Assume a Cultivator sells cannabis material with a production cost of $312 to a Manufacturer for $412 plus the Manufacturer’s assumption of the associated Cannabis Cultivation Tax (“CCT”) of $88. The Cultivator has a profit of $100. The Manufacturer pays $88 to the California Department of Tax and Fee Administration (“CDTFA”), adds $400 of costs extracting oil, and sells the oil to a Distributor for $1,100 plus the Distributor’s assumption of the liability for the Cannabis Excise Tax (“CET”) of $264 that is now associated with the oil. The Manufacturer has a profit of $200.

The Distributor adds costs of $500 and sells the packaged oil to a Dispensary for $1,800 plus the Dispensary’s payment to the Distributor of the associated CET of $432. The Distributor pays the $432 to CDTFA and has a profit of $200. The Dispensary sells the cannabis material to consumers for $2,880 (60% mark-up) plus CET, Sales Tax and any local taxes, but not CCT which is buried in the Cost of Goods Sold. If the Dispensary has $780 of costs, the Dispensary will have a profit of $300.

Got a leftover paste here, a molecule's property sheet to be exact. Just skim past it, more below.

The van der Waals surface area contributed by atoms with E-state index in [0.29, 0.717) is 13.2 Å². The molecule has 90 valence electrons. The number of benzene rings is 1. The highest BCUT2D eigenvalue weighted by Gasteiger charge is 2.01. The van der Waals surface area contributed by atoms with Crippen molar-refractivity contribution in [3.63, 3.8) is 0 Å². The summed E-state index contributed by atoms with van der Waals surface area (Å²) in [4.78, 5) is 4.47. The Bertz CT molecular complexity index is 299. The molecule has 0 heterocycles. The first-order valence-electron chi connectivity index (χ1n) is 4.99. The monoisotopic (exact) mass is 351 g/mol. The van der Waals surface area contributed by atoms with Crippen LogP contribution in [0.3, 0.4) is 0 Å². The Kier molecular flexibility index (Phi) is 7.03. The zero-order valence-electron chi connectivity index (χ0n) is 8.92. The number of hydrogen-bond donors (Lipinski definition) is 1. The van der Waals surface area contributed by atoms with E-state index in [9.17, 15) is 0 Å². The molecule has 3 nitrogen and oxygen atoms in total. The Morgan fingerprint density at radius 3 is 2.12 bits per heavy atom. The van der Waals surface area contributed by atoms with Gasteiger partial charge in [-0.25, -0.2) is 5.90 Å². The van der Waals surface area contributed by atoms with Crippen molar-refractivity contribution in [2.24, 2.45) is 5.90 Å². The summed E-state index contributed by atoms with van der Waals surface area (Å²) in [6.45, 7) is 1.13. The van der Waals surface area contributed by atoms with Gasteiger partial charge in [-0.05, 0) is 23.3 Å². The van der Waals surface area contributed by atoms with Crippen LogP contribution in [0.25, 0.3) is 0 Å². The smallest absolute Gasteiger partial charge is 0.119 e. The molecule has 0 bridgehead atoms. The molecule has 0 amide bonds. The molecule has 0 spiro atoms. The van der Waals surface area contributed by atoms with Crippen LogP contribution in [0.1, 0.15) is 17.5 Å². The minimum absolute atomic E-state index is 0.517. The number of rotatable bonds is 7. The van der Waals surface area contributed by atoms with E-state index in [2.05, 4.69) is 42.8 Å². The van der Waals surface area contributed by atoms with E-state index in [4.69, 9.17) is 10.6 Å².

CDTFA received a total of $520 for CCT and CET. The total profit for the four profit centers is $800. This profit will be subject to taxation as income. The total profit of $800 is allocated among four profit-centers as follows: Cultivator, $100; Manufacturer, $200; Distributor, $200; and Dispensary, $300. If the same individual owns the four profit- centers as horizontally integrated businesses, or through a vertically integrated business structure, the tax consequences will be essentially the same. A vertically integrated ownership structure for the four profit-centers is likely to have some tax advantages.